Incarcerated Women: From the Inside, Out

BARBARI Brand, Thoughts

One hundred years ago, making the papers for criminal activity was sometimes the only evidence a woman even existed. These women didn’t have Melissa Gonzalez, a woman making living history at Network Support Services. The model they employ is unique – it is one that supports the idea that reentry begins on the inside – not upon release, but before release. It is a therapeutic community that prepares individuals during their incarceration with life skills that will help them navigate the world outside upon release – a world that (especially for those who have served 10 or 20 plus years on an indeterminate life sentence) is nowhere near the world they left behind upon incarceration. 

According to the Prison Policy Initiative , the United States is one of the top incarcerators of women in the world. Currently, 231,000 women sit behind bars, at least half of which are single mothers. 


Coming from a family impacted by the criminal justice system, Melissa attended law school with a clear intention to study criminal law. Throughout her law school career, she saw the failures of our criminal justice system play out in real-time while working in several public defense organizations. This is where her passion for advocacy rose to an even higher, more profound level. Through the representation of clients, her knowledge of substantive law increased as well as her knowledge of its applicable shortcomings. Melissa realized very quickly the deleterious effects of having a criminal record and the limitations it places on the lives of those who have one — limitations that play out like a domino effect. Known more formally as “collateral consequences,” these repercussions affect a convicted person’s employment and business opportunities; others deny access to government benefits and program participation, including student loans, housing, contracting and other forms of participation in civic life. Those that have seemingly paid their debt to society by serving their sentence are released into a world with little to no resources with which to start anew. These obstacles come together to form the recipe for recidivism – leading some individuals to return to life choices which lead to their incarceration.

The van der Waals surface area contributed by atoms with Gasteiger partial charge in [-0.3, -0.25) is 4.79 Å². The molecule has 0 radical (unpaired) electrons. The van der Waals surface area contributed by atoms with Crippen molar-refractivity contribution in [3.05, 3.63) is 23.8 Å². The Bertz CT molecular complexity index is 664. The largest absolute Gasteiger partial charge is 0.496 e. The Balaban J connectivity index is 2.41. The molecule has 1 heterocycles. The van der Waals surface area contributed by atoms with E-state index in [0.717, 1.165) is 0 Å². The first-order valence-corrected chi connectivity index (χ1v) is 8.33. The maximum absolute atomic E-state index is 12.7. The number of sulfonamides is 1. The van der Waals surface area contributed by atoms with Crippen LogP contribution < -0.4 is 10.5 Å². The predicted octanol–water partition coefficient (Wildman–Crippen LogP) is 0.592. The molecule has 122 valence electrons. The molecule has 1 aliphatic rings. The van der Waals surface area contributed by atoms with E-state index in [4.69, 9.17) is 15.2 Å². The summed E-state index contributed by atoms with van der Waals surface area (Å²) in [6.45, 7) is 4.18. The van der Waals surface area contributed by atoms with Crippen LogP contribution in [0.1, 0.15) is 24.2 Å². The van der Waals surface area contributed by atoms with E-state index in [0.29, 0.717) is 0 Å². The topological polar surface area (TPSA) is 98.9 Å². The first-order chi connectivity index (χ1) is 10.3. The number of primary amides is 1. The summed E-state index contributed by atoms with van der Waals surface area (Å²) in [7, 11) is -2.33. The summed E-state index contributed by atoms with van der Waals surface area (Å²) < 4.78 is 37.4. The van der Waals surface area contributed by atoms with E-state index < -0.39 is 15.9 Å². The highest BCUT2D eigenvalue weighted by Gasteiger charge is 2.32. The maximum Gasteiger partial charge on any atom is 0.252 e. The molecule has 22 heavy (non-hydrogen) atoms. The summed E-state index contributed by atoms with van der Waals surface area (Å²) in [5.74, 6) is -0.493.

Source: Prison Policy Initiative



Working with individuals that are within 6-12 months of their release date, Melissa works to prevent these collateral consequences from becoming the road back to prison by assisting them in finding viable options for employment, housing, and health care. Offering more than just institutional support, Network provides workshops in leadership, anger management, and mediation so that the women not only survive but thrive in this new world they are entering. 

Outside of her work with Network, Melissa is also actively involved in policy advocacy through her participation in Advocacy Days lead by organizations such as Releasing Aging People from Prison (RAPP) and art, law and activism programs developed by Columbia Law Schools Center for Institutional and Social Change. She also has had the opportunity to sit on panels discussing alternatives to mass incarceration, including the annual Beyond the Bars national conference held at Columbia University. 

If you are like me and want to learn more from Melissa’s brilliant mind, you are in luck! Currently, Melissa and a colleague are working on developing and launching a vlog/podcast ( that centers around the current socio/political climate and its effect on marginalized communities with an emphasis on the impact of this dynamic on the legalization of marijuana on federal and state levels. They will focus on conversations around what it means for those communities most affected by its criminalization and what it means for those very same communities now that we are standing at the precipice of its legalization. 

Learn more at:


Did you know that in the last 3,500 years only 0.5% of all recorded history is about women? You can thank historian, Dr. Bettany Hughes, for giving us this enraging number as a starting off point. At High Herstory, this is our battle cry and the inspiration behind our TV series and our podcast launching this month! We must begin to tell and record our own histories. I’ve been a pest to librarians, scoured the internet, and driven around this country reading old newspapers and talking to the oldest women I could find to hear unknown stories. It has empowered me to hear them all. 

I’m so thankful there are intelligent women like Melissa in this fight, and I hope this story will help add another point to the statistic that haunts my dreams. I encourage you all this month to speak to your elders on the phone, listen and empathize with the women in your lives, and ask for a story. You will likely learn something, laugh, and feel inspired.   


Co-founder Mercury Road Media & High Herstory


Kendall Watkins is Co-Founder of Mercury Road Media, LLC, a female-led production company focused on telling unearthed, inclusive stories about women via branded content, films & series. As an award winning writer/director, Kendall has worked with brands like, Penguin Random House, OMI Industries, Clarkson Potter, Tinder, Conde Nast, Bridal Musings, and Hudson Hemp.  Her viral videos have received press from  Refinery 29, Forbes, Buzzfeed, Bustle,  MSNBC, and Yahoo.  The High Herstory TV series she co-created  and directed will launch in 2020!